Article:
Unfinished Churches in Italy: Lessons in Project Management

Imagine leading a project involving hundreds of workers, no email, lots of big egos, and with a timeline of several hundred years. And yet many such art & architecture projects have been very (!) successfully completed in Italy over the last several thousand years (hence: appreciative tourists).

But it does make sense that some projects wouldn’t be as well executed as others: political errors, funding challenges, or a change in management could cause a building to remain half-finished. All of which means: you can’t necessarily judge a church by its façade. The churches below are very impressive on the inside but with façades that took the hit from project management errors.


Unfinished Church in Italy example 1:

“What Was the Plan Again?” San Lorenzo in Florence

Flickr rogilde

“The Guardian” by Rogilde used with permission

Begun in 1419, this church is attributed to the famous architect Brunelleschi, but due to a change in management and a lack of funds, the only part of his design that was actually implemented is the transept. Then, 100 years into the project, Michelangelo was commissioned by the Pope to design a façade out of white marble, which he did, but (as you can see) was never added. Michelangelo did however build an internal façade, and funds are currently being raised to complete the external façade according to his specification.


Unfinished church example 2:

“Can’t Come to Work, I’ve Got the Plague”: San Fortunato in Todi, Umbria

San Fortunato, Todi, Italy

Photo by AC via Flickr, licensed under CC BY 2.0



Construction of this church started in 1292 but was stopped when the plague hit in 1348. The lower part of the façade was finished 100 years later. The art and wooden choir inside are worth a visit. Okay I guess when your whole team and your whole backup team are sick with the plague, it’s more unlucky than bad planning. But they still didn’t manage to finish the façade after everyone got healthy.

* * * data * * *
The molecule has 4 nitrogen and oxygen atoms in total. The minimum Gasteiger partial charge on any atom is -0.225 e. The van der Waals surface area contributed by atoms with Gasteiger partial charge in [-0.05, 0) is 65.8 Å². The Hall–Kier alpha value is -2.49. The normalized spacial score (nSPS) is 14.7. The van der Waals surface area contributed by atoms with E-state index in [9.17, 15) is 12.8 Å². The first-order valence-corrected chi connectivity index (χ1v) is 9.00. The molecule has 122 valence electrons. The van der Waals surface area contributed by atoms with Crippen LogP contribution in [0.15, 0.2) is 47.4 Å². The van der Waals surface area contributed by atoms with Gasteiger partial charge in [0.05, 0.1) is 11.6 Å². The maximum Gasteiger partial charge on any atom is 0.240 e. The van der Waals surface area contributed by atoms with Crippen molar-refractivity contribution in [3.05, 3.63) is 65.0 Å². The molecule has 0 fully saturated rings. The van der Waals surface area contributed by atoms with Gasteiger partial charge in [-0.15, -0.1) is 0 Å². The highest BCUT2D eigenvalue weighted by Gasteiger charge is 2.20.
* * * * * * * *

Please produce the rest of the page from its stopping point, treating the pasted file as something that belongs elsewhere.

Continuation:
Unfinished church example 3:

“It was nobody’s fault”

San marcuola beachcomber flickr

“San Marcuola” by Steve Knight used with permission

There are lots of examples here!

  • The church of Sant’Anastasia (photo) is Verona’s largest church and is considered the city’s best example of Gothic architecuture.
  • The church of San Marcuola in Venice (photo above) has two incredible Tintoretto frescoes as well as sculpture worth seeing on the altar.
  • Santa Maria delle Carceri in Prato (photo), Tuscany was built in the late 15th century after a painting of the Virgin Mary on one of the walls of the local prison became animated. The inside has stained glass by Ghirlandaio and glazed ceramics by Andrea della Robbia.
  • The Basilica di San Clemente in Santa Maria dei Servi (photo), Siena was begun in the 13th century and altered in the 15th and 16th centuries. Inside it has frescoes, a 13th century holy water stoup, and a 14th century crucifix.


Unfinished church example 4.

“Oops I Ticked Off the Pope”: Basilica of San Petronio in Bologna


San Petronio, Bologna, Italy

“Basilica di San Petronio” by Pedro via Flickr, licensed under CC BY 2.0

Construction of this Basilica began in the 14th century and lasted several hundred years. Then 120 years into the project, the city of Bologna decided the Basilica could rival St. Peter’s in Rome, in size, footprint, and ornamentation. The building project immediately lost the support of the Pope, and the proposed Latin cross design was never finished, so the church is in the shape of a T. And none of the many proposals for finishing the façade were accepted.
However the church has still had a long and important history. And when you visit the inside, you’ll see that it had a big (just not big enough) budget: there are incredible stained glass windows, marble walls and ornamentation, two organs, frescoes, an amazing altar, the longest sundial in the world. All this, and a capacity of 28,000 people.


Photo of San Petronio by Il CamaPhoto of San Lorenzo by Rogilde; Photo of San Fortunato by Gaspa; Photo of San Marcuola by Steve Knight

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Posted by on Oct 5, 2009 in Architecture | One Comment

1 Comment

  1. Pandora
    March 30, 2012

    well this blog is great i love reading your articles.


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